Many councils want to improve the quality of girls' experiences. Inquiry in the Community can be a helpful tool in this process, since it focuses on developing volunteers' skill in areas that are often challenging to learn and implement.
Girl-led, in particular, is often challenging for volunteers. Many adults never experienced a youth-led program when they were younger. Rather, they experienced mostly adult-controlled activities – in school, in sports, in other youth programs. When asked to implement a "girl-led" program, they have no personal experience to draw from.
What councils typically see, then, is that volunteers implement very adult-controlled activities. Or, volunteers will operate at the other end of the spectrum and give the girls too little direction – this often happens as girls enter middle school. Either way, girls don't receive a very good Girl Scout experience…and many drop out because of it.
We passionately believe that our well-intentioned volunteers deserve to experience the "middle ground." It's not enough to just talk about it. Our curriculum has volunteers playing, engaging, and doing activities that consciously model this "middle ground," one where activities are thoughtfully structured to provide opportunities for meaningful decision-making. This is the Inquiry in the Community way – and volunteers appreciate learning how to bring girl-led alive.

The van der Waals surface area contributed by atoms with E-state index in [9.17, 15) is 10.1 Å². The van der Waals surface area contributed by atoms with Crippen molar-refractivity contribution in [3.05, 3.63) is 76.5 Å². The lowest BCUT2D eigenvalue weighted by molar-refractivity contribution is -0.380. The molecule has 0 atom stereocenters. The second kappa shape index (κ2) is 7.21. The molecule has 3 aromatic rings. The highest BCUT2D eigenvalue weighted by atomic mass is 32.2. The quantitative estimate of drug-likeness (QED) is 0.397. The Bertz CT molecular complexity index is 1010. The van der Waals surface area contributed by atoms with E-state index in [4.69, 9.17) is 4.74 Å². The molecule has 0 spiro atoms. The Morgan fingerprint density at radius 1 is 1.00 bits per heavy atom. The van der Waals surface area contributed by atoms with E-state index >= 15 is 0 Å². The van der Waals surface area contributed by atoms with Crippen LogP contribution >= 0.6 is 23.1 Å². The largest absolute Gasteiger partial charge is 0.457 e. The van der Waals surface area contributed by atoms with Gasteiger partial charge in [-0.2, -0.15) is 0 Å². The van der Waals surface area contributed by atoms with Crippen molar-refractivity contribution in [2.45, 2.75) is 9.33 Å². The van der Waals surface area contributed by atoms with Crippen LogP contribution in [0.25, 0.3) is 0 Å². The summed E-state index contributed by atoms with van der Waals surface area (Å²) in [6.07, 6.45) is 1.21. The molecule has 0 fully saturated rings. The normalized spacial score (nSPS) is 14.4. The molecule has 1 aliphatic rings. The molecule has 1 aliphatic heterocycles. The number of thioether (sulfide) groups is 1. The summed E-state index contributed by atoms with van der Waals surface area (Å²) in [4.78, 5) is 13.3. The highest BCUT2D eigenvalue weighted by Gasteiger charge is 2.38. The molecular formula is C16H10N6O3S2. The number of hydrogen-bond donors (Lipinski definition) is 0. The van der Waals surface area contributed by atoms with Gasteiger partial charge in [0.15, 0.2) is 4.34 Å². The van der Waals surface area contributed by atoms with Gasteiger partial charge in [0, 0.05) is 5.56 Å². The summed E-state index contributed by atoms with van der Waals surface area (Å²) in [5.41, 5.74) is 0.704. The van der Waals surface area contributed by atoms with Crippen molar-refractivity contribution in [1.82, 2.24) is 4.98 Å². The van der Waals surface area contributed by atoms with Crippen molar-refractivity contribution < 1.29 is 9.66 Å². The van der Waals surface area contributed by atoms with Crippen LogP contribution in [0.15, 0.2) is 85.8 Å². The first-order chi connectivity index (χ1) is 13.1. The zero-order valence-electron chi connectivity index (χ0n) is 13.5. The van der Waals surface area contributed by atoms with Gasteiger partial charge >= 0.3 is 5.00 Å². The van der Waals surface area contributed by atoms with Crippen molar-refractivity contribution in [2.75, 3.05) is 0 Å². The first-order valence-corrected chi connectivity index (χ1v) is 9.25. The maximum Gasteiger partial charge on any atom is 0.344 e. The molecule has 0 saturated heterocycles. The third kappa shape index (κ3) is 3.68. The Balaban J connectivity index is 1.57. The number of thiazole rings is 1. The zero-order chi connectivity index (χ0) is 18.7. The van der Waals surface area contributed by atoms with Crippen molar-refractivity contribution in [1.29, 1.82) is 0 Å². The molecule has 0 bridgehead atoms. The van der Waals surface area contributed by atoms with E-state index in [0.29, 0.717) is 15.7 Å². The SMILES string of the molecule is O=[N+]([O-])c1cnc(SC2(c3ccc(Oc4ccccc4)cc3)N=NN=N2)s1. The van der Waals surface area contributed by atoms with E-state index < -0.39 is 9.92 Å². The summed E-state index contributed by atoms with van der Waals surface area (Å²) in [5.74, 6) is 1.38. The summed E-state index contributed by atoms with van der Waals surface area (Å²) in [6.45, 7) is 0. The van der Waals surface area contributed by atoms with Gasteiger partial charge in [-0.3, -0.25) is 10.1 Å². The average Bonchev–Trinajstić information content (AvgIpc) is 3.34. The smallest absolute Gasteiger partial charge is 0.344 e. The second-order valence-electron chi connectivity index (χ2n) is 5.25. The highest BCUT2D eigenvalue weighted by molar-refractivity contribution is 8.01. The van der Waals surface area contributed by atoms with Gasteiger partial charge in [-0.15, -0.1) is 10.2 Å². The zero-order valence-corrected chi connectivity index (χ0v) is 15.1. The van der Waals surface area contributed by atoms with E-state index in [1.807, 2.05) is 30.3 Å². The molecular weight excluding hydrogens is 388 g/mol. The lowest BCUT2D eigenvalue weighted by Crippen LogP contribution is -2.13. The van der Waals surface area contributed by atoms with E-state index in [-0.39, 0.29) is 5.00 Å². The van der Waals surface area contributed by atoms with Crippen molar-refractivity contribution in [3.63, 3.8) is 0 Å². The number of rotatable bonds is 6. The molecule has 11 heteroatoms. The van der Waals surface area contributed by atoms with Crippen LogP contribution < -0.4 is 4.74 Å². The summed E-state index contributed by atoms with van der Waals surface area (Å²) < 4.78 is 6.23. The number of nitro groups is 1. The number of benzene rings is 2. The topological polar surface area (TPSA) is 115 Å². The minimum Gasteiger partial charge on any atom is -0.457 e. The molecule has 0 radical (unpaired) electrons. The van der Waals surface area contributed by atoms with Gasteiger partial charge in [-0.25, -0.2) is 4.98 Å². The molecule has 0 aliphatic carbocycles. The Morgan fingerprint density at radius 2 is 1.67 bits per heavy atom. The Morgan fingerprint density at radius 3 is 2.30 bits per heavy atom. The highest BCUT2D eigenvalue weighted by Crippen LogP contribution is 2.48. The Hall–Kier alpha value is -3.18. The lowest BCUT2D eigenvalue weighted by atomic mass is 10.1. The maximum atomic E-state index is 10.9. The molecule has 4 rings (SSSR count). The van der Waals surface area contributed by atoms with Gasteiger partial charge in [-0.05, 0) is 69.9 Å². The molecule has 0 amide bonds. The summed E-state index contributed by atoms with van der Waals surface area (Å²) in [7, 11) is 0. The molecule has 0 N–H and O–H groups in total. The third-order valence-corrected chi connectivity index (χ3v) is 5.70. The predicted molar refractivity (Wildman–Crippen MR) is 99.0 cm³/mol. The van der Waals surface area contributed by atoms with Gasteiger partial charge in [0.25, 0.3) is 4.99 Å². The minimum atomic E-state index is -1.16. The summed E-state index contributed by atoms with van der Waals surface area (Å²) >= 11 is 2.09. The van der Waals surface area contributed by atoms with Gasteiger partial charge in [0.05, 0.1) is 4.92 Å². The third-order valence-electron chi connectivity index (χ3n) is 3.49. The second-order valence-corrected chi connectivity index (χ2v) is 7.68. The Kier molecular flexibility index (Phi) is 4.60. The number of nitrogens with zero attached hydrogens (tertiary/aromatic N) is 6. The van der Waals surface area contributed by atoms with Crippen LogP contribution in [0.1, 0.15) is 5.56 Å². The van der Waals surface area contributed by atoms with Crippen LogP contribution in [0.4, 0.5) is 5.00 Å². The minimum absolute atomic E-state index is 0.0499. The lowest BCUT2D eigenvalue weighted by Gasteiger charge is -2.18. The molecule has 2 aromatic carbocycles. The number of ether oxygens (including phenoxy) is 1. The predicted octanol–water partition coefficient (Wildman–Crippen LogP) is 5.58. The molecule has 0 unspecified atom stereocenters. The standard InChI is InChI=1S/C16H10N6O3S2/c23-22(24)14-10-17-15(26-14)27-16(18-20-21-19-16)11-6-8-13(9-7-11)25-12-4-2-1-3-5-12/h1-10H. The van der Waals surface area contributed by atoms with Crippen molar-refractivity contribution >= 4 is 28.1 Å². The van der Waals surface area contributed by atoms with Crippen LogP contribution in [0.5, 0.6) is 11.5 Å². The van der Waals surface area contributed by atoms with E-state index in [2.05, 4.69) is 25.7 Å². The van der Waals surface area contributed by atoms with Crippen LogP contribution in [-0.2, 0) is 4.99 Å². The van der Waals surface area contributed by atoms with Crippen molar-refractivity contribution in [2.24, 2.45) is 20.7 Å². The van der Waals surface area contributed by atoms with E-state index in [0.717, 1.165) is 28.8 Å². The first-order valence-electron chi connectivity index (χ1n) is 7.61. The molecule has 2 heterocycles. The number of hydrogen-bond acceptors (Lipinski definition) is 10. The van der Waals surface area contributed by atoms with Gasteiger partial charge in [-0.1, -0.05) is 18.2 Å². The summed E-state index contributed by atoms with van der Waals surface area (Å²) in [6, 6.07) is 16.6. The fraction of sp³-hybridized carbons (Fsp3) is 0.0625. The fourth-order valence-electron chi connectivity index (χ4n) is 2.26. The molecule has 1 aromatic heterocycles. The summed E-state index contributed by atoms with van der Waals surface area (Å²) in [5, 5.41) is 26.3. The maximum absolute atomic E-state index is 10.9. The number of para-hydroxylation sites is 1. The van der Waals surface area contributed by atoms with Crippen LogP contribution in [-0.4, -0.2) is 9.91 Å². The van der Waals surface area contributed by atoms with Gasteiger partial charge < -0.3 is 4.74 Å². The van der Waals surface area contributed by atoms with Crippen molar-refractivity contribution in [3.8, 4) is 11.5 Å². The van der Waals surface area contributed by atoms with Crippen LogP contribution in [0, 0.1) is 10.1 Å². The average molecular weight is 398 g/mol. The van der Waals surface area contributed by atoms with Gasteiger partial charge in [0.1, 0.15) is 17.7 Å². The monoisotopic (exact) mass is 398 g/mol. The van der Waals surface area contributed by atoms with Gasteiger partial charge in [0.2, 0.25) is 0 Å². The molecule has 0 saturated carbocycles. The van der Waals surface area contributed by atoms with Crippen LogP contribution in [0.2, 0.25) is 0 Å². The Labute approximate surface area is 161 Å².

If your council is using other program quality assessments or improvement tools, you'll find our resources are complementary. Most program quality initiatives deal with issues of group cooperation, meaningful (and hands-on) learning, and providing youth voice and choice.
Our resources address the same issues, with two important bonuses:
Our evaluation tools provide a ready-made way to assess whether you're meeting your program quality and STEM programming goals. Plus, they can be adapted to fit your needs.